On the other hand oob is some unseen data by the random forest model.

Let me know if you need more information in detail.

Hope this is helpful

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I can do this with GridSearchCV(), but is this correct to do with a random forest?

Yes, this is perfectly valid. It ignores the oob-score feature of random forests, but that isn't necessarily a bad thing. See e.g. https://stats.stackexchange.com/a/462720/232706

What is the convention to hyper-parameter tune with Random Forest to get the best OOB score in sklearn? Can I just loop through a set of parameters and fit on the same training and testing set?

I believe this would be the standard way of tuning using oob score, except that there is no testing set in this case. (You'll probably want a test set for future performance estimation of the final selected model though: selecting hyperparameters based on those oob scores means they are no longer unbiased estimates of future performance, just as in k-fold cross-validation! Your hyperparameter-candidate models shouldn't see that test set.)

To take advantage of the various conveniences of the hyperparameter searches in sklearn (parallelization, saved results, refitted best model, etc.), you can hack it as in my answer to another question:
https://datascience.stackexchange.com/a/66238/55122
You can't directly use oob score in a GridSearchCV because that's coded to apply your scoring function to the test fold in each split.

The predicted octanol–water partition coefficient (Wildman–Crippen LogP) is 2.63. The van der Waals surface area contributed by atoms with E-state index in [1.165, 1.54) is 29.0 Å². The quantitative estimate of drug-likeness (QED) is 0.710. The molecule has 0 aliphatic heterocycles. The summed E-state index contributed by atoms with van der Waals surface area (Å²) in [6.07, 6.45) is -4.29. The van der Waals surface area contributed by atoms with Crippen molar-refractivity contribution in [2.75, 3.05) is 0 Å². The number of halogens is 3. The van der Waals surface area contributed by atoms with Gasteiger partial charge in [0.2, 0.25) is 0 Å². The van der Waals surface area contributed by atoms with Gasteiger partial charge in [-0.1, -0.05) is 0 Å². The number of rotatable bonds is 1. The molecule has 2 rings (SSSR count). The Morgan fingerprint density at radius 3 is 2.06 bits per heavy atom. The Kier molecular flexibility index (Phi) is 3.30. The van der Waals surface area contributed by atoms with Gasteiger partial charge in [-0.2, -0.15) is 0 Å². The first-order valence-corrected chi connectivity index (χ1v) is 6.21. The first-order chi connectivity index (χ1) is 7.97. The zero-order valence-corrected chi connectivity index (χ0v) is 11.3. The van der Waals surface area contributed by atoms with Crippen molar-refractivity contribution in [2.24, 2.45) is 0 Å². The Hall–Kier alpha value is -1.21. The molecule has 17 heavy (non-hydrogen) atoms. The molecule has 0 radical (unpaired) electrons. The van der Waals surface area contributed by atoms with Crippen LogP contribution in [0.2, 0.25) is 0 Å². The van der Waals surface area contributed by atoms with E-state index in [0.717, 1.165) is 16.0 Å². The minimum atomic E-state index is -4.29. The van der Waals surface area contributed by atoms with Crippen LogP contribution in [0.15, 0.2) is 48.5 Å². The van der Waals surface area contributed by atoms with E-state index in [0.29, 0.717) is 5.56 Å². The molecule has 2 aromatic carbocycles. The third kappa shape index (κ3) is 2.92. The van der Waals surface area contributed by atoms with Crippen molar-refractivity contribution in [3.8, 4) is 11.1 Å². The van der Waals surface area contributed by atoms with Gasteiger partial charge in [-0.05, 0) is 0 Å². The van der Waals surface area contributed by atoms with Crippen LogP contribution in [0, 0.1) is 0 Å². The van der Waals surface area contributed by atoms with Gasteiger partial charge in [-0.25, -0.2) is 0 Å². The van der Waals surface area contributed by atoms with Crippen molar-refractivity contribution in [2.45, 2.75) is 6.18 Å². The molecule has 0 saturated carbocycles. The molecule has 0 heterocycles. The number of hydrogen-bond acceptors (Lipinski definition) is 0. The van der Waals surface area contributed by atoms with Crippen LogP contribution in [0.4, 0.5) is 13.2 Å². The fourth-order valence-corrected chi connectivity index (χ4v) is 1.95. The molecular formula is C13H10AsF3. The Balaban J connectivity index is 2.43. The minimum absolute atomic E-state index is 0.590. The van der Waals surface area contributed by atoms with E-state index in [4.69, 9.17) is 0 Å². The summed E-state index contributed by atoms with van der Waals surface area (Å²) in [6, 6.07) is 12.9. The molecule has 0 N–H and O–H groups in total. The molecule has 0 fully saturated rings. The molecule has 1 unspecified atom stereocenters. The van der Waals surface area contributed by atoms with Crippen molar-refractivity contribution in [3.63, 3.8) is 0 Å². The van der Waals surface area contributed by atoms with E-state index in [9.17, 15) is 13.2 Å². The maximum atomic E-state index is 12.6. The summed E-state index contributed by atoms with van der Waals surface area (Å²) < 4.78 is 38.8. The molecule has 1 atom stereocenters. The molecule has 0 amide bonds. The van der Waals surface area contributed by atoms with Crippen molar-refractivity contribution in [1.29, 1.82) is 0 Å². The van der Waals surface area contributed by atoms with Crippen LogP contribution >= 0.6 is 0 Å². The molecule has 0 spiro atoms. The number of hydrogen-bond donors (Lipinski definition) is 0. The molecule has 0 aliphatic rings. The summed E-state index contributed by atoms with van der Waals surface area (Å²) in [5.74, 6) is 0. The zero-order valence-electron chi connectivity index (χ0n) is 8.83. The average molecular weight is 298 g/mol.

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  • $\begingroup$ What do you mean by " except that there is no testing set in this case"? My understanding was I can split the full data set to a training and testing set. Then loop through a set of parameters for the training set with the goal of getting the optimal OOB score. I can then evaluate and get a score of OOB on the testing set? Also, thanks for these links, they make things alot easier to understand. $\endgroup$ – Eisen Jun 21 at 4:12
  • $\begingroup$ @Eisen How do you mean to "evaluate and get a score of OOB on the testing set"? OOB is explicitly a score from the training set, by subsets of the trees. You can leave your test set for a final model evaluation, but I wouldn't call that OOB. $\endgroup$ – Ben Reiniger Jun 21 at 15:31
  • $\begingroup$ I'm looking at your notebook (github.com/bmreiniger/datascience.stackexchange/blob/master/…). You have PredefinedSplit (i'm not really sure what this means, im assuming the training and testing is always the same?), but you end up getting only one split. Which means training/testing set is always the same?. From there you print out the cv results from what you trained on. Because random forest uses bagging and already is evaluated on the OOB set, the OOB score from the grid search should be good for evaluation already, right? $\endgroup$ – Eisen Jun 21 at 19:38
  • $\begingroup$ @Eisen, yes, PredefinedSplit is there to allow a single train/test split as the cv parameter of a search. And the point in that question is to use the training oob score in the search (which is what will be stored in the cv_results_, and used to refit a best model, etc.), not the usual k-fold cv scoring. $\endgroup$ – Ben Reiniger Jun 22 at 13:47